2 cups (about 9 ounces) diced Fontina cheese
1. In a deep saucepan set over high heat, heat 2 tablespoons butter and swirl until it is just foaming. Add half the spinach, 1 teaspoon of the salt, 1/4 teaspoon of the pepper, and with tongs, toss gently in the butter. Cover, reduce the heat to medium-low and cook for 4 to 5 minutes, until just wilted.
2. Add the remaining spinach, tossing to coat. Cover and cook, stirring occasionally, for 4 to 5 minutes, until all of the spinach is fully wilted. Transfer to a colander and drain. When the spinach is cool enough to handle, squeeze out excess liquid. The spinach will have shrunk quite a bit. Set aside. This can be done up to 2 days in advance, and the spinach stored in a covered container in the refrigerator.
3. In the same (now cleaned) saucepan, set over medium-high heat, heat 2 tablespoons butter and swirl until it is just foaming. Add the onions, garlic, 1 teaspoon of the salt, and 1/4 teaspoon of the black pepper and cook, stirring occasionally, for 15 minutes, until the onions are soft and the edges browned.
3. Add the wine, butternut squash, thyme and marjoram and cook for about 20 minutes, until the liquid is reduced in volume by at least half. Set aside. This can be done up to 2 days in advance, and the mixture stored in a covered container in the refrigerator.
4. When you are ready to make the mina, preheat the oven to 350 F. Spray a deep 9-by-14-inch lasagna pan or glass Pyrex pan with nonstick vegetable oil spray.
5. Heat the milk in a medium-sized saucepan over medium heat until hot but not scalded.
6. In the same (again, cleaned) deep saucepan, heat the remaining 4 tablespoons butter over medium heat until it begins to foam. Immediately whisk in the potato starch and quickly add the warm milk, still whisking over medium heat, making sure there are no lumps. Cook for 3 to 5 minutes, until the mixture thickens slightly and comes to a gentle but active boil, adjusting the heat as necessary.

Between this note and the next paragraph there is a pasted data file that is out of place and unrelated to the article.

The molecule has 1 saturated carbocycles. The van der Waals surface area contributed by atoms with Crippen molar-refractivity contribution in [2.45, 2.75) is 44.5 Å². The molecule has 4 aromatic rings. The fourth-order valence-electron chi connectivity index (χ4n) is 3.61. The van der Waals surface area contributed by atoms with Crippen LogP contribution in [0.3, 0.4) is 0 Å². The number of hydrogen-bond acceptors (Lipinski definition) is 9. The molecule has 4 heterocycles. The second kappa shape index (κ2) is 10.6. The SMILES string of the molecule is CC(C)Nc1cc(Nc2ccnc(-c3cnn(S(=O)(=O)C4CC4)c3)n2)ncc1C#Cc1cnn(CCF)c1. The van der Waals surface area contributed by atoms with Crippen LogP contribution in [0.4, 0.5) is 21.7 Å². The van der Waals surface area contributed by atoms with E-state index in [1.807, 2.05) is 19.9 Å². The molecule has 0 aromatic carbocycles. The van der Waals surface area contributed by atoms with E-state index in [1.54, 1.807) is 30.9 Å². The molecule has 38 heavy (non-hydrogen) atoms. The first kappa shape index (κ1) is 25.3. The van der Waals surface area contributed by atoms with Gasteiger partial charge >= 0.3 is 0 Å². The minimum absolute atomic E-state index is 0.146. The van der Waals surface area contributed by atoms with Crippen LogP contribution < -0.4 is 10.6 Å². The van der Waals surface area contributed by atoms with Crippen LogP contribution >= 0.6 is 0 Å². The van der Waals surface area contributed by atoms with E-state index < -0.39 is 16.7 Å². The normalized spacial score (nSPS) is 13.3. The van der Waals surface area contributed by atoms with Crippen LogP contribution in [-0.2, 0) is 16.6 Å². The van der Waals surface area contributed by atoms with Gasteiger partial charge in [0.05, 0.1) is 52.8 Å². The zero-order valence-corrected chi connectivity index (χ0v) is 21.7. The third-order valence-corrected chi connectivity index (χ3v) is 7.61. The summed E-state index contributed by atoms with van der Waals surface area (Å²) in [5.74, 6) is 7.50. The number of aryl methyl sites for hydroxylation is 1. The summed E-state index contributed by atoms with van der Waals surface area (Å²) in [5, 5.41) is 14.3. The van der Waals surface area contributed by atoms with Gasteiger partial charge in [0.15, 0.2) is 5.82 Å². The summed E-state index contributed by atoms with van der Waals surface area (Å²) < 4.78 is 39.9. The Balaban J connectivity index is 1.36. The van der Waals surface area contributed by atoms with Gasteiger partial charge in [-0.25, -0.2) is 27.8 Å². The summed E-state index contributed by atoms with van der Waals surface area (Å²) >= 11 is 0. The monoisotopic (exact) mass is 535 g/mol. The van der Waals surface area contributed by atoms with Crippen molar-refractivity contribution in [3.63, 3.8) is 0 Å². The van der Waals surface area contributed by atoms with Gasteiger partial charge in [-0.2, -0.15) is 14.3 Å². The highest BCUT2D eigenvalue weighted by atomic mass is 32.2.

7. Reduce the heat to a simmer, add the crème fraîche and cook, whisking gently, until blended into the sauce.
8. Add about three-fourths of the shredded Gruyère cheese, reserving the rest for topping, and with a spoon, stir until the cheese melts. Add the nutmeg and stir to blend.
9. Spoon 1 cup of the cheese sauce over the bottom of the lasagna pan. Break the matzo into 3-inch wide slats, rinse them under cold water for about 5 seconds, and arrange them over the sauce in a single layer, breaking the sheets at the perforations as necessary. Add the spinach, arranging it in an even layer, and top with another cup of cheese sauce. Arrange another layer of matzo on top and spoon another cup of cheese sauce over it. Cover with the Fontina cheese and the remaining salt and pepper. Add another layer of matzo and top with the onions and butternut squash. Spoon the remaining cheese sauce over the top and scatter the reserved Gruyère over it.
10. Prepare a sheet of foil big enough to cover the lasagna pan and spray it with nonstick vegetable oil spray. Cover the mina loosely with the foil, greased side down. Bake for 1 to 1 1/4 hours, or until bubbling hot. Remove the foil, increase the heat to broil and broil for 2 to 3 minutes, until the top is lightly browned. Serve immediately.
Note: You may use frozen spinach, if you wish. Thaw it, rinse well, drain, squeeze out any excess liquid and proceed with the recipe.
Main photo: Great for a midweek Passover meal for a big family — this lasagna is a truly satisfying one-pan wonder. Credit: Copyright 2015 TheWeiserKitchen